If we think of trends as being transitory, then it follows that what is hot today may not be so popular tomorrow. But certain trends stay with us. They ride the tide of fashion and wash ashore, season after season. These trends are a wonderful opportunity to reinterpret, explore, and redefine their established qualities.
Fair isle is one such trend. Enjoyed by knitters and non-knitters alike, fair isle has stood the test of time. It has graced countless runways, magazine editorials, and boutique windows. However, its roots lie in the hand knitting trade. Fair isle is steeped in tradition, yet is open to interpretation. Knitters are free to change and vary designs, play with unique color choices, and experiment with fiber. Fair isle traditionally uses Icelandic wools, but over the years I’ve witnessed everything from light and supple cashmere fair isles to striking metallic fair isles (see Christian Dior below).
Chanel experimented with fair isle as a fine gauge textile this season to interesting effect. I thought the far left dress below, with its embellished fair isle details in the neckline, was especially beguiling.
While it isn’t apparent from the above photos, that particular detailing was accomplished with beads. From a distance, it looks like a classic fair isle yoke. Gucci did a similar interpretation of fair isle in their Ready-to-wear collection in 2015.
In terms of classic fair isle, I love what Lars Rains has produced in his recent book, Modern Lopi. A local designer, Lars has helped revive the tradition of the classic fair isle sweater. Designs like Hildur (below right), with its rich and vibrant coloring and rolled neckline, feel like a fresh take on the archetypical fair isle lopapeysa sweater.
All these classic and contemporary fair isle interpretations informed me when I strategized fair isle pieces for Tahki Stacy Charles. I looked at J. Crew’s staid, straightforward fair isle, R.E.D. Valentino’s tribal interpretation, and Pringle of Scotland’s bold color pairings. I also thought about the process of hand knitting with multiple colors, and what that entails for knitters. Everything went into the pot to help guide me this season.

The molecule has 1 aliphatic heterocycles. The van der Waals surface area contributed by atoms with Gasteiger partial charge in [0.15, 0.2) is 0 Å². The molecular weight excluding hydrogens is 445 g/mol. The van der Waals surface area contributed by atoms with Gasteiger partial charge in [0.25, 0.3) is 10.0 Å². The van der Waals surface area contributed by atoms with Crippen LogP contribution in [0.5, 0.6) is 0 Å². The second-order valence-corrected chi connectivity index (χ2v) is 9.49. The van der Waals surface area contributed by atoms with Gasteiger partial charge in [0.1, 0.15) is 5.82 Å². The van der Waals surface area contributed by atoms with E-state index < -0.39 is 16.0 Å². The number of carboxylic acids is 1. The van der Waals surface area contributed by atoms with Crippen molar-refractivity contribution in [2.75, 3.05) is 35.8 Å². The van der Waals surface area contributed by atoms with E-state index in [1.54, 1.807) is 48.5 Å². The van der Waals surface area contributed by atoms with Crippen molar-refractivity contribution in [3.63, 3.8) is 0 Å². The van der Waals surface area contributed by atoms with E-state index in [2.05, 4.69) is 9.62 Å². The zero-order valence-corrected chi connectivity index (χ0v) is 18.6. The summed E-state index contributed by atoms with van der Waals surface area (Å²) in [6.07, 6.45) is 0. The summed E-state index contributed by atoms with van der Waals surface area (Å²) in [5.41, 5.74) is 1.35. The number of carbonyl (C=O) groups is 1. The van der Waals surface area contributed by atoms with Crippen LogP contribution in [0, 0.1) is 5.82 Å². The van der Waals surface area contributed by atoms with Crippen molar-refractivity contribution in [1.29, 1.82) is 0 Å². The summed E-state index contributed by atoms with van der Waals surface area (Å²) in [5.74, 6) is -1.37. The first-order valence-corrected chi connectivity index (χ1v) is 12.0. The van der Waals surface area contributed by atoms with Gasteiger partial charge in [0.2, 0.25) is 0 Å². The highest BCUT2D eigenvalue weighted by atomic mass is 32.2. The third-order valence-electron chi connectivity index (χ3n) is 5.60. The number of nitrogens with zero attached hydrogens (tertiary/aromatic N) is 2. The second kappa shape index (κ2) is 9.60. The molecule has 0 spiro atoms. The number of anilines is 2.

Fair isle can be a daunting technique for novice knitters. It often involves working with several colors at once, which can be tricky. I wanted to explore the modern tribal patterning seen in recent fair isle executions, but in a way that was approachable to new knitters. The Mountainside Poncho from Tahki Yarns’ Knit Country grew out of that desire. Tribal printed ponchos are also trending right now, so it presented the perfect opportunity!
The Mountainside Poncho uses 3 colors of Alden Print and 2 colors of Alden, but you’re never working with more than 2 balls at once. Alden Print‘s multicolor design creates the illusion of intricacy with quick color changes, elevating the simple, tribal-infused patterning. It’s a wonderful entrée into knitting fair isle.
Knit Country‘s Valley Vest & Wristers was inspired by more traditional techniques, and should satisfy advanced fair isle practitioners. The Valley Vest & Wristers uses 5 colors of Alden and features several different stitch pattern motifs, but like Mountainside, no more than 2 colors are worked at the same time.
Yours in style,